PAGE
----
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Psychiatrists group raises concerns with assisted dying bill

The group is concerned that it will be introduced for people with terminal illnesses, but that it will then be “applied more broadly”.

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A GROUP REPRESENTING 1,000 psychiatrists in Ireland has said that it is against physician assisted dying, ahead of a proposed new law to be debated by a special Oireachtas committee next year. 

The College of Psychiatrists of Ireland has said today that physician-assisted dying “is not compatible with good medical care and that its introduction in Ireland could place vulnerable patients at risk”.

The College of Psychiatrists is the professional and training body that represents 1,000 professional psychiatrists, both specialists and trainees, across the country.

It has published a position paper on assisted dying today, stating that assisted dying is “contrary to the efforts of psychiatrists, other mental health staff and the public to prevent deaths by suicide”.

It also believes that it is likely “to place vulnerable people at risk – many requests for assisted dying stem from issues such as fear of being a burden or fear of death rather than from intractable pain”.

The group is concerned that it will be introduced for people with terminal illnesses, but that it will then be “applied more broadly to other groups”.

The Dying with Dignity Bill

The formation of a special committee to look at the issue of assisted dying was recommended in July, following the passage of the Dying with Dignity Bill in the Dáil last year.

The legislation would permit terminally ill people to avail of medical assistance to die in certain circumstances. It would give a medical practitioner the legal right to provide assistance to a qualifying person to end their life.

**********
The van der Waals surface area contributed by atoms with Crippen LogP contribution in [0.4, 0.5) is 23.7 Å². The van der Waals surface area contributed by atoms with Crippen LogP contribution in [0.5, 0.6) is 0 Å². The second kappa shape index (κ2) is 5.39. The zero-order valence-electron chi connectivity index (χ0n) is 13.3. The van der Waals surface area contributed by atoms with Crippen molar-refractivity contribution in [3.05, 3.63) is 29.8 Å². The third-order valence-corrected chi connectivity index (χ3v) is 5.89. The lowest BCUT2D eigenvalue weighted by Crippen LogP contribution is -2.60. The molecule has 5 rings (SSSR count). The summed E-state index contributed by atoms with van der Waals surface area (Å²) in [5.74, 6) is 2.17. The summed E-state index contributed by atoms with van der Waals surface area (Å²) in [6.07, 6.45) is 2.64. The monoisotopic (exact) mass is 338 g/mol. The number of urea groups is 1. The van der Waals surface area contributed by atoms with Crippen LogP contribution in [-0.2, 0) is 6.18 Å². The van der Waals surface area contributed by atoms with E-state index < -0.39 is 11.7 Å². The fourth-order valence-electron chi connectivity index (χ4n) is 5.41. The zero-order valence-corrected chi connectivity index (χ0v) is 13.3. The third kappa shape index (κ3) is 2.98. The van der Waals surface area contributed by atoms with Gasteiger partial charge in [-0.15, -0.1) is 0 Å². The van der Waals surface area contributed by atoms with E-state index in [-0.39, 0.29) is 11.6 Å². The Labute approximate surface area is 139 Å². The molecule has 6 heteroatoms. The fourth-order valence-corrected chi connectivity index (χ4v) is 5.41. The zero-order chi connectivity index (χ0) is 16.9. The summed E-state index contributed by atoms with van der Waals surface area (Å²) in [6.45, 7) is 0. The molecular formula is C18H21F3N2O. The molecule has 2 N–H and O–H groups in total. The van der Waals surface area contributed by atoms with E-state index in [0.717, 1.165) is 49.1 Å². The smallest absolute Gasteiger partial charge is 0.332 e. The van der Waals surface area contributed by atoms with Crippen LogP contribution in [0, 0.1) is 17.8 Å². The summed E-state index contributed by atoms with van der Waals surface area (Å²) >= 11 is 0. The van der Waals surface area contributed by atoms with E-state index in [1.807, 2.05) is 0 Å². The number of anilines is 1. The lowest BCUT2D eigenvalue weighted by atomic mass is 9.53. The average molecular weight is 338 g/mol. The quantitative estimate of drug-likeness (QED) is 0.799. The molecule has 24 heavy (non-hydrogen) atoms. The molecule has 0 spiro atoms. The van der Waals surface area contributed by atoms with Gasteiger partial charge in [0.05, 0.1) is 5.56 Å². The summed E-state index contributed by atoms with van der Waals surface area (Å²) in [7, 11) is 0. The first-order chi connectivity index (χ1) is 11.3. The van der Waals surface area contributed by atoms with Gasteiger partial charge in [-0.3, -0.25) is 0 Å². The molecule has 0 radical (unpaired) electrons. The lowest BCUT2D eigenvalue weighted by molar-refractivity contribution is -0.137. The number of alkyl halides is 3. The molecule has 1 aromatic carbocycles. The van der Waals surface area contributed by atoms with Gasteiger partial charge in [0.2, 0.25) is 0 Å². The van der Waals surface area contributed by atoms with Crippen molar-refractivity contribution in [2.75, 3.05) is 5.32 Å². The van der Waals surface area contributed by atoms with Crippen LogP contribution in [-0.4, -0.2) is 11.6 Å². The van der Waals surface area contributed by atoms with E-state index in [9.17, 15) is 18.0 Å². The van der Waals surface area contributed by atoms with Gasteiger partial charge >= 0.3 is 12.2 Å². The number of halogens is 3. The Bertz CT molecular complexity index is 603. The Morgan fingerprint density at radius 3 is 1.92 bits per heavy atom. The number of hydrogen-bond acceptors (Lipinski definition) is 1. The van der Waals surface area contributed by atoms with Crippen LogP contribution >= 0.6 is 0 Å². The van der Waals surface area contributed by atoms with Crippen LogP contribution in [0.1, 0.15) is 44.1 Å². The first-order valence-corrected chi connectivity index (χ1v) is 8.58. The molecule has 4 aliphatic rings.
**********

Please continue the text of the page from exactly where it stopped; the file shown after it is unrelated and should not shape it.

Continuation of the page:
It is understood that the special committee may begin to look at the issue as early as January, and that it will do so for nine months.

People Before Profit TD Gino Kenny and campaigner Vicky Phelan, who has a terminal cancer diagnosis, are among those calling for assisted dying in certain circumstances to be legalised. Phelan has asked the Government for that to be her legacy.  

Contributors to the position paper

Consultant liaison psychiatrist Dr Eric Kelleher, and who contributed to the group’ position paper, said:

“We are acutely aware of the sensitivity of this subject, and understand and support the fact that dying with dignity is the goal of all end-of-life care. Strengthening our palliative care and social support networks makes this possible.

“Where assisted dying is available, many requests stem, not from intractable pain, but from such causes as fear, depression, loneliness, and the wish not to burden carers. With adequate resources, including psychiatric care, psychological care, palliative medicine, pain services, and social supports, good end-of-life care is possible,” he said.

Dr Siobhan MacHale, Consultant Liaison Psychiatrist, another contributor, said that once assisted dying is permitted in a jurisdiction, “experience has shown that more and more people die from assisted dying”.

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“This is usually the result of progressively broadening criteria through legal challenges because, if a right to assisted dying is conceded, there is no logical reason to restrict this to those with a terminal illness.”

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